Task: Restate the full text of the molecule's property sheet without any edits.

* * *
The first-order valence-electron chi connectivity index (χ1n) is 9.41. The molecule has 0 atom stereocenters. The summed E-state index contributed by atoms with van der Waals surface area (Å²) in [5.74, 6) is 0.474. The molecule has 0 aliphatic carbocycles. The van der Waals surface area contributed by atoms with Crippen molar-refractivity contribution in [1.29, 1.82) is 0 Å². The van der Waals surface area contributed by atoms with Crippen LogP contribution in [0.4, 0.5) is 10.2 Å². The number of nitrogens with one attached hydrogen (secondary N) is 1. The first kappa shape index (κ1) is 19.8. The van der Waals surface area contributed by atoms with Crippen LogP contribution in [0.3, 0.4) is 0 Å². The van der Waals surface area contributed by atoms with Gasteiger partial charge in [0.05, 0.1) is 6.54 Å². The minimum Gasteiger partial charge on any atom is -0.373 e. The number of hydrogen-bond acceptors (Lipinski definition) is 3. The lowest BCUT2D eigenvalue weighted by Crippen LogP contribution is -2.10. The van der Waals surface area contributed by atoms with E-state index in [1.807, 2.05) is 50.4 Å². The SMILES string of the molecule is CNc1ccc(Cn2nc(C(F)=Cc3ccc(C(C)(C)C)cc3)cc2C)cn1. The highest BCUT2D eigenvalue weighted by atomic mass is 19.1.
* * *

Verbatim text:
The first-order valence-electron chi connectivity index (χ1n) is 9.41. The molecule has 0 atom stereocenters. The summed E-state index contributed by atoms with van der Waals surface area (Å²) in [5.74, 6) is 0.474. The molecule has 0 aliphatic carbocycles. The van der Waals surface area contributed by atoms with Crippen molar-refractivity contribution in [1.29, 1.82) is 0 Å². The van der Waals surface area contributed by atoms with Crippen LogP contribution in [0.4, 0.5) is 10.2 Å². The number of nitrogens with one attached hydrogen (secondary N) is 1. The first kappa shape index (κ1) is 19.8. The van der Waals surface area contributed by atoms with Crippen LogP contribution in [0.3, 0.4) is 0 Å². The van der Waals surface area contributed by atoms with Gasteiger partial charge in [0.05, 0.1) is 6.54 Å². The minimum Gasteiger partial charge on any atom is -0.373 e. The number of hydrogen-bond acceptors (Lipinski definition) is 3. The lowest BCUT2D eigenvalue weighted by Crippen LogP contribution is -2.10. The van der Waals surface area contributed by atoms with E-state index in [1.807, 2.05) is 50.4 Å². The SMILES string of the molecule is CNc1ccc(Cn2nc(C(F)=Cc3ccc(C(C)(C)C)cc3)cc2C)cn1. The highest BCUT2D eigenvalue weighted by atomic mass is 19.1.